The Coronavirus pandemic saw many people start working from home. But now, is there really any reason to go back to the office?
One of the mantras of the Coronavirus lockdown was ‘work from home if you can’ – and the country listened. In April 2020, 47% of people in the UK were performing at least part of their role remotely. In London, where there is a higher proportion of office workers, that figure reached 57%.
The pandemic will hopefully end one day, but one thing that will not end is remote working. Workers and businesses alike have discovered that working from home ‘works’, as there are many benefits of remote work to both employees and businesses.
Benefits to employees
In August 2020, a survey found that 9 out of 10 employees would like to continue working from home in some form. That’s no surprise – the benefits of remote working are considerable.
The average commute for a London worker takes 81 minutes per day. Remote working eliminates that commute. Employees love how getting that time back has shifted their work-life balance back in favour of life. You can spend more time with the people you love, doing things you like to do. No commute also means less stress (if you’ve ever fought your way on to the tube at rush hour, you’ll know what I mean) and you could be saving thousands of pounds too.
As remote working takes over, employees do not have to live near where their company is anymore. This opens up a whole new world of job opportunities. Previously, if you wanted to work for Oracle in the UK, for example, you would probably have to live within commuting distance of their office in Reading. Now, you could be anywhere. Potentially, every company in the world you ever wanted to work for is available to you.
Finally, now everyone has settled into the rhythm of working from home, people are finding they can work smarter and get more done. In the same survey, more than 40% of respondents said they got as much work done at home compared to six months previously, when they were in offices.
Benefits to businesses
While the benefits of remote work to employees are easier to see, you can still find several advantages to employers too.
Just as workers can now work for any company no matter where they are in the world, employers can hire people without having to worry about where they are based. This opens up the talent pool massively, meaning they can hire the best of the best. Being able to advertise remote work or any other type of flexible working makes your business an attractive place to work, you will attract a higher calibre of applicant. It’s a win-win situation.
The fact that employees like working from home so much also brings benefits to their employers. Happier workers are more productive, they take fewer days off and they stay with the company for longer.
Remote work can also boost the bottom line of the business. Not having to run an office creates massive costs savings – rents, leases, energy, employee perks. If you’re a business renting an office in the City of London, for example, you could save hundreds of thousands of pounds.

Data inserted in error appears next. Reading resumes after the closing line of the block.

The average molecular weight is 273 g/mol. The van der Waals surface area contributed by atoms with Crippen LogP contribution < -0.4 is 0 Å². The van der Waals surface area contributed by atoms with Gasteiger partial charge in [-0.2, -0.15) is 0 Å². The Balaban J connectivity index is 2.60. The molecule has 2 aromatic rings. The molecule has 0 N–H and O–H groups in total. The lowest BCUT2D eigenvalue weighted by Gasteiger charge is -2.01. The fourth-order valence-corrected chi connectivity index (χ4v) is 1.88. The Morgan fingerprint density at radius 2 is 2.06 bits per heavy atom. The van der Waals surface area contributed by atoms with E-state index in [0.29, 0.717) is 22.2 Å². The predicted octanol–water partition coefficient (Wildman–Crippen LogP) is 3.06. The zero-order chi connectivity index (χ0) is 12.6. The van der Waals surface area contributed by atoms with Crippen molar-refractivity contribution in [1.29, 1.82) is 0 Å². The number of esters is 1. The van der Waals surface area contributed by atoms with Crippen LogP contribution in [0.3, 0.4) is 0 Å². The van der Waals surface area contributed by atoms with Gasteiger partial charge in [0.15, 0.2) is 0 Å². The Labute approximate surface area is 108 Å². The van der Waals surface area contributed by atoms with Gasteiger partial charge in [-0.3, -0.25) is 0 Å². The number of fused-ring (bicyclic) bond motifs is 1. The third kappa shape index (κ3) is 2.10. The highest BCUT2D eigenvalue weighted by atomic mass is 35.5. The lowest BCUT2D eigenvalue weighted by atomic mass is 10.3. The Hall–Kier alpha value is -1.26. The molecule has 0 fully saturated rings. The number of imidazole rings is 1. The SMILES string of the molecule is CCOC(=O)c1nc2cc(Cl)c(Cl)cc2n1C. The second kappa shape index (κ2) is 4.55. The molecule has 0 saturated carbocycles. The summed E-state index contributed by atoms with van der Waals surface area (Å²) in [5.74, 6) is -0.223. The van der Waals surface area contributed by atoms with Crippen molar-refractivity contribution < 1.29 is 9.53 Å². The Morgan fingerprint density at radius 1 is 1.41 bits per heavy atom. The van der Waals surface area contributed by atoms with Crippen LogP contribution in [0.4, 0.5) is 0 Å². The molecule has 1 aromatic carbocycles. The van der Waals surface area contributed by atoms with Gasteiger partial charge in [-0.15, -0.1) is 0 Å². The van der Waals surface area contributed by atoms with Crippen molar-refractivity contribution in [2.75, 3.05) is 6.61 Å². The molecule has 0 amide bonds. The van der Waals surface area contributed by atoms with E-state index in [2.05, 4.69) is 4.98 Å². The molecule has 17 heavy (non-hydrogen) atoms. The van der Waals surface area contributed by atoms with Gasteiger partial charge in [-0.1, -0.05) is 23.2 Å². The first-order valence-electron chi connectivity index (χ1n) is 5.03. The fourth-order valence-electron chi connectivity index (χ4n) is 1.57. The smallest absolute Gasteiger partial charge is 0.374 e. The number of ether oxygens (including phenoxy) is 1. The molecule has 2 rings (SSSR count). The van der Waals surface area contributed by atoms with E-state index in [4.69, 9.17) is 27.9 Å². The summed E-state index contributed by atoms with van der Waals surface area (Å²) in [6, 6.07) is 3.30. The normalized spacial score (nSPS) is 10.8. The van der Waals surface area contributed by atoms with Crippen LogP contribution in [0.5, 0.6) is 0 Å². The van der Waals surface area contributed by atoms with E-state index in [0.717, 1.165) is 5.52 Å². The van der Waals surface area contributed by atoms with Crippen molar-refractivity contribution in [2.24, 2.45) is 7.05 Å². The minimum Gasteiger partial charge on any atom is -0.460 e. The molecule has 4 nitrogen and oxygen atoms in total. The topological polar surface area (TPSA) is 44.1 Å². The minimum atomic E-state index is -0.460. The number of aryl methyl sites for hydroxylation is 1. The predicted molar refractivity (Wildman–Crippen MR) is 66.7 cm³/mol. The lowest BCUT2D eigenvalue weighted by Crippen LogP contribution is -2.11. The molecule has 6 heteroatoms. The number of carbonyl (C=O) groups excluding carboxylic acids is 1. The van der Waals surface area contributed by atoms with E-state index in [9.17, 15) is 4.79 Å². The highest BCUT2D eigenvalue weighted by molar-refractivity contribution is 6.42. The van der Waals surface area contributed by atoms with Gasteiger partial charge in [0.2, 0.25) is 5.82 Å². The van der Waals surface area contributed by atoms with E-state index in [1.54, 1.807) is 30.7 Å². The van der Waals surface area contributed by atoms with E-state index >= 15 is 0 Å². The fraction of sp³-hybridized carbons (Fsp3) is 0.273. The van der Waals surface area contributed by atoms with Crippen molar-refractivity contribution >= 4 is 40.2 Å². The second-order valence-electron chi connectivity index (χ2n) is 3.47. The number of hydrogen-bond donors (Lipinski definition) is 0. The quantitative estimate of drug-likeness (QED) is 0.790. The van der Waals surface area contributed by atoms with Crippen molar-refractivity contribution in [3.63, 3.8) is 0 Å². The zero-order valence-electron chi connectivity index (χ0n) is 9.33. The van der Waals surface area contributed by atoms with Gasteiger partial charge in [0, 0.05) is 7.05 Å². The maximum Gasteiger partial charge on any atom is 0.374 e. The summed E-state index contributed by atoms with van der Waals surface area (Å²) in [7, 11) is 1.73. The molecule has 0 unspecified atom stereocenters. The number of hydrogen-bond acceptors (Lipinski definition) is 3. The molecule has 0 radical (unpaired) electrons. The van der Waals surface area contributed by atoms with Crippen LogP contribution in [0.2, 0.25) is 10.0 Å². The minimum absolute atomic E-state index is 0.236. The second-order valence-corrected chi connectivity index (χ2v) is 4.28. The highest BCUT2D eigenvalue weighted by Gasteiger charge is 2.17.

Drawbacks to remote work
Of course, nothing is perfect. There are several disadvantages to remote working which means it’s not for everybody:
- Some people find working from home hard; you need to be disciplined and eliminate distractions. This is even harder if you have children in the house during the school holidays.
- Working from home can be lonely; you miss the hubbub of the office, the support from your team and the social scene.
- Others find that their work-life balance decreases when remote working, because they are ‘always at work’ and on-call 24/7.
- For some, working from home is hard because they don’t have the space. This is especially apparent for younger people who share flats, for example. Working from your bed or the sofa is not a sustainable way to go.
- It can be hard to build a profile in your company when you do not see your company leaders every day.
Some businesses have also found it difficult to adjust to the new world of remote work. Managers have had to learn to let go and trust in their teams a bit more. They have also had to learn to be much more precise in the way they communicate.
There are also economic disadvantages to remote working – train companies, commercial property owners and sandwich shops have all seen a decline in income now so many people don’t commute to an office anymore. This is one of the main reasons why the Government is keen to get people back into their offices once the pandemic eases.
The role of tech
The key to implementing remote work successfully is having the right tech. Businesses have had to work fast to find the right software to make their processes work.
Video conferencing software is essential for meetings, communications and also the social aspect of a team. It’s no surprise that Zoom has seen its revenue per quarter double since the pandemic.
E-Learning software is also booming as companies find new ways to train up their staff and workers want to upskill themselves independently. You can find out more in this article from Haystack.
Cybersecurity is also paramount now business’ systems are so dispersed. Cybercriminals know this too and see opportunities to steal data. Companies that close those loopholes are thriving in the new environment.
Find out more from Haystack
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